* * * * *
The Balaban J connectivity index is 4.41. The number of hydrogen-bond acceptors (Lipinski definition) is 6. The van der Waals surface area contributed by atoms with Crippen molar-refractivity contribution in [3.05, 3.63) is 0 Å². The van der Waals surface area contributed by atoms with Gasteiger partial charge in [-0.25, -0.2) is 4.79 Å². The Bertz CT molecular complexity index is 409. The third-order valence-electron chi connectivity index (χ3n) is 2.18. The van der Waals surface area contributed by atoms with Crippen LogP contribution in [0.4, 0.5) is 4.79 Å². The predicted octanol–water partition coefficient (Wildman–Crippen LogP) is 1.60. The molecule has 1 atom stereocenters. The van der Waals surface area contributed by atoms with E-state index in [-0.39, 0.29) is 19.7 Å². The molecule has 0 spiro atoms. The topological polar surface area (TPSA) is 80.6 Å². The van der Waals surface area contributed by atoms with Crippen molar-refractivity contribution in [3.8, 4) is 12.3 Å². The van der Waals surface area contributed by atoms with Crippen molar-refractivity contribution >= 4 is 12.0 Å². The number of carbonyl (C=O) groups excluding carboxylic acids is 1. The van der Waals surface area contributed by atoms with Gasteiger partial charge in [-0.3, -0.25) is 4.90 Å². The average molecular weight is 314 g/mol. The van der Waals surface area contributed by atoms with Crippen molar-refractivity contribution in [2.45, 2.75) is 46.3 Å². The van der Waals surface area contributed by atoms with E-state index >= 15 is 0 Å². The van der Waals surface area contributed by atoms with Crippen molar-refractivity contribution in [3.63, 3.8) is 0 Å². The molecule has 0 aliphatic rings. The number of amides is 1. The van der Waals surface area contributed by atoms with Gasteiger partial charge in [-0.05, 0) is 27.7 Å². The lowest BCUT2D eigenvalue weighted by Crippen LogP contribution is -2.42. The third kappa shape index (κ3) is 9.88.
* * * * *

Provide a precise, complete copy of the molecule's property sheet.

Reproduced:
The Balaban J connectivity index is 4.41. The number of hydrogen-bond acceptors (Lipinski definition) is 6. The van der Waals surface area contributed by atoms with Crippen molar-refractivity contribution in [3.05, 3.63) is 0 Å². The van der Waals surface area contributed by atoms with Gasteiger partial charge in [-0.25, -0.2) is 4.79 Å². The Bertz CT molecular complexity index is 409. The third-order valence-electron chi connectivity index (χ3n) is 2.18. The van der Waals surface area contributed by atoms with Crippen LogP contribution in [0.4, 0.5) is 4.79 Å². The predicted octanol–water partition coefficient (Wildman–Crippen LogP) is 1.60. The molecule has 1 atom stereocenters. The van der Waals surface area contributed by atoms with E-state index in [-0.39, 0.29) is 19.7 Å². The molecule has 0 spiro atoms. The topological polar surface area (TPSA) is 80.6 Å². The van der Waals surface area contributed by atoms with Crippen molar-refractivity contribution in [3.8, 4) is 12.3 Å². The van der Waals surface area contributed by atoms with Crippen molar-refractivity contribution >= 4 is 12.0 Å². The number of carbonyl (C=O) groups excluding carboxylic acids is 1. The van der Waals surface area contributed by atoms with Gasteiger partial charge in [-0.3, -0.25) is 4.90 Å². The average molecular weight is 314 g/mol. The van der Waals surface area contributed by atoms with Crippen molar-refractivity contribution in [2.45, 2.75) is 46.3 Å². The van der Waals surface area contributed by atoms with E-state index >= 15 is 0 Å². The van der Waals surface area contributed by atoms with Crippen molar-refractivity contribution in [3.63, 3.8) is 0 Å². The molecule has 0 aliphatic rings. The number of amides is 1. The van der Waals surface area contributed by atoms with Gasteiger partial charge in [-0.05, 0) is 27.7 Å². The lowest BCUT2D eigenvalue weighted by Crippen LogP contribution is -2.42. The third kappa shape index (κ3) is 9.88.